Twisting in the Wind and the Willow

Greetings Scandal Seekers:  

The slow cascade of revelations regarding Bill Hybels, founder of Willow Creek Church and Association, fits an all too familiar pattern: rumor and accusation, denial, demonstration of support and counter-accusation, erosion of support, damning accusation, confession and resignations. These may be the seven stages of lost reputation usually associated with star-personality leaders whose empire rests on the integrity of their reputation. Building a church with over 20,000 attendees and an international association that includes over 11,000 congregations, Hybels created a vast network dedicated to a welcome of the unchurched. Relying on a ‘seeker friendly’ atmosphere, Willow Creek championed contemporary music, the removal of hymnals and offering plates, arena-style sanctuaries and welcome spaces designed to look like hotel lobbies. The main church in South Barrington boasted a food court that seats hundreds of diners between services, and in the 1990’s, Harvard Business School added Willow Creek to their massive library of corporate case studies.  

Since their first worship service in 1975 at the Willow Creek Theater in Plainfield, Hybels created a phenomenon transforming the practice of American Christianity. Like it or hate it, every congregation in the country had to contend with Willow Creek’s redefinition of how to “do church”.

From the beginning, I looked on Willow Creek with suspicion. I had several conversations with Gilbert Bilezikian, New Testament professor and Hybels’ spiritual mentor, about authenticity and expedience. Bilezikian contended that the power of the New Testament church was its ability to convey Christ’s message using the tools of contemporary culture. He suggested Hybels’ heavy reliance on focus groups was akin to Paul’s Areopogus sermon using the Athenian Temple to the Unknown God as a starting point (Acts 17). The major difference was that Paul’s message brought no converts; Hybels cultivated thousands. 

My own distaste for the genre was its preferential option for the new. Traditional architectural and liturgical elements were jettisoned as off-putting, even offensive, to the unchurched. Crosses, baptismal fonts, pews, pulpits and even Bibles were cleared from view. But in the cleansing of the temple, what was also lost was any evidence of mortality or decay. For me, a primary message of the Gospel is how we grow irrelevant, age and die. The cluttered detritus of Christians gone by reminds us of the very mortality, the very sin from which we are saved. Willow Creek saw these reminders of the past as the church’s biggest problem; I perceive them as helpful guideposts to our process. God’s grace not only redeems our present selves; it also incorporates and forgives our imperfect past.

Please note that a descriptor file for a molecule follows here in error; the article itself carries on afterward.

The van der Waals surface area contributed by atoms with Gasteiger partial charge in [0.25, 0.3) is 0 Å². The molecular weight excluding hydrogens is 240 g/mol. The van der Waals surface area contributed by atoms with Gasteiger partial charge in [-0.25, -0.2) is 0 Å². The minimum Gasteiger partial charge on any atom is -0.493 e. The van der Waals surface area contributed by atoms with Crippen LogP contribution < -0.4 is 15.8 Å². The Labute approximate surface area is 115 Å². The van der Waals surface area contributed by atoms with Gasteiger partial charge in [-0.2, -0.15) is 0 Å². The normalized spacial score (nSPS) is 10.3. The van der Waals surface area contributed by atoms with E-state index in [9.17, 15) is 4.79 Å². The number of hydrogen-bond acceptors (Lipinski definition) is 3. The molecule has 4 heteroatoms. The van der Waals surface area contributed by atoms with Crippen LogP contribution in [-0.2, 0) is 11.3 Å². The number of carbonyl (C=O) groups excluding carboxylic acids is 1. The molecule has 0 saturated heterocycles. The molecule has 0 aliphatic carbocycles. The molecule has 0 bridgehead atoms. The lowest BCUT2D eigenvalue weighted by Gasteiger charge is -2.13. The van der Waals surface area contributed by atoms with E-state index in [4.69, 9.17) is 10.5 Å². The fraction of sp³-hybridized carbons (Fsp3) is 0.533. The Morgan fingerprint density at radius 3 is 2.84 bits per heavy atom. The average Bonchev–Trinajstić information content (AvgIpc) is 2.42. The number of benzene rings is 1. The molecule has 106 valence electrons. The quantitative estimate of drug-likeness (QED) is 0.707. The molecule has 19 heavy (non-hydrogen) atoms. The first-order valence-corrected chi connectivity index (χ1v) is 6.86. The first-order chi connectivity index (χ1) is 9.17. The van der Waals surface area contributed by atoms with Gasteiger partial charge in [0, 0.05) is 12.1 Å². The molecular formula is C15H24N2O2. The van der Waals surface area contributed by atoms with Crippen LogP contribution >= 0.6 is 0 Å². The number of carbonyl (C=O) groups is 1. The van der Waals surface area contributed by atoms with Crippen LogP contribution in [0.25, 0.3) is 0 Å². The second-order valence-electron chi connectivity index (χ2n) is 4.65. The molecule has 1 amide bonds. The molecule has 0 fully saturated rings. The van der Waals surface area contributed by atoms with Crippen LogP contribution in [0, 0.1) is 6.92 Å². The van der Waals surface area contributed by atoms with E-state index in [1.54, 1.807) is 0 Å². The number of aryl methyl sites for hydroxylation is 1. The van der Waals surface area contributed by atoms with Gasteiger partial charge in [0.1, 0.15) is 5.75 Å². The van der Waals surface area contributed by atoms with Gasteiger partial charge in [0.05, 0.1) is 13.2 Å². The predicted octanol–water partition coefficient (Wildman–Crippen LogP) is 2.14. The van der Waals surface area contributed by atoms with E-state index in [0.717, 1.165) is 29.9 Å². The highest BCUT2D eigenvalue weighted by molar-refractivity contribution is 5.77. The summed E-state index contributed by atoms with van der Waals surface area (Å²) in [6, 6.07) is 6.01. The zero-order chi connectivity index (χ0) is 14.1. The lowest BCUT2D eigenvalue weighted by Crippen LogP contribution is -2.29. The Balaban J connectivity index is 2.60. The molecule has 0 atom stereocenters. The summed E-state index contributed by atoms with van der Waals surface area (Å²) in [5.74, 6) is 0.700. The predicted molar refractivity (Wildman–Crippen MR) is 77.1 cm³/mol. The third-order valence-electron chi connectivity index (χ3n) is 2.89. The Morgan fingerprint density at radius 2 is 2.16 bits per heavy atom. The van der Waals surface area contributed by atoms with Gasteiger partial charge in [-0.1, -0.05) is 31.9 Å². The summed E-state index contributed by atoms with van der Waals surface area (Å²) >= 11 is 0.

So now the bold visionaries of the next-generation church are grappling with the age-old consequences of a leader’s indiscretion. I have no prediction regarding the viability of the Willow Creek institution. If their reliance was overly dependent on the creativity, character and charisma of their founder, then I presume their future is bleak (imagine the future of Tesla if some tragedy were to befall Elon Musk). If, however, their institutional stability is rooted in a broader sense of mission and accountability, Willow Creek may retain identity and strength into the next generation. I only hope that as events unfold, people discover how the reality of God’s grace radically transcends our fascination with technique and trend.

Seeking stability beyond scandal, I remain,

With Love,
Jonathan Krogh
Your Pastor